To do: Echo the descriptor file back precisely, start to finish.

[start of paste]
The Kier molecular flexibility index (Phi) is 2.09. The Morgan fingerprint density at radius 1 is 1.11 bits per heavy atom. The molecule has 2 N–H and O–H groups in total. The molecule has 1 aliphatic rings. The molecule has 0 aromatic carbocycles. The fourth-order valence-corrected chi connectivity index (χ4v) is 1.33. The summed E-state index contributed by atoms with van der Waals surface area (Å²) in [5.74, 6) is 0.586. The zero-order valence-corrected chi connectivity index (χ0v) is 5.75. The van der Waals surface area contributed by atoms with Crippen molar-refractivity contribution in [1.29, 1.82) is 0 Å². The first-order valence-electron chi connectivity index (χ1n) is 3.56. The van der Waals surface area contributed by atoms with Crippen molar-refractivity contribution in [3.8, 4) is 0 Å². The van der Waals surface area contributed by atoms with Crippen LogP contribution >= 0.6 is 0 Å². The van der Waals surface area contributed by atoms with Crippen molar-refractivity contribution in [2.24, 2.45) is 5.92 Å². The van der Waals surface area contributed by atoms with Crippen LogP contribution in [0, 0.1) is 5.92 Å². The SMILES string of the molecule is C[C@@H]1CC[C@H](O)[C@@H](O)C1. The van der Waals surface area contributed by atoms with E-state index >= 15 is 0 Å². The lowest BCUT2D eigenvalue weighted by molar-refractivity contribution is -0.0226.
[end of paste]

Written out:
The Kier molecular flexibility index (Phi) is 2.09. The Morgan fingerprint density at radius 1 is 1.11 bits per heavy atom. The molecule has 2 N–H and O–H groups in total. The molecule has 1 aliphatic rings. The molecule has 0 aromatic carbocycles. The fourth-order valence-corrected chi connectivity index (χ4v) is 1.33. The summed E-state index contributed by atoms with van der Waals surface area (Å²) in [5.74, 6) is 0.586. The zero-order valence-corrected chi connectivity index (χ0v) is 5.75. The van der Waals surface area contributed by atoms with Crippen molar-refractivity contribution in [1.29, 1.82) is 0 Å². The first-order valence-electron chi connectivity index (χ1n) is 3.56. The van der Waals surface area contributed by atoms with Crippen molar-refractivity contribution in [3.8, 4) is 0 Å². The van der Waals surface area contributed by atoms with Crippen LogP contribution >= 0.6 is 0 Å². The van der Waals surface area contributed by atoms with Crippen molar-refractivity contribution in [2.24, 2.45) is 5.92 Å². The van der Waals surface area contributed by atoms with Crippen LogP contribution in [0, 0.1) is 5.92 Å². The SMILES string of the molecule is C[C@@H]1CC[C@H](O)[C@@H](O)C1. The van der Waals surface area contributed by atoms with E-state index >= 15 is 0 Å². The lowest BCUT2D eigenvalue weighted by molar-refractivity contribution is -0.0226.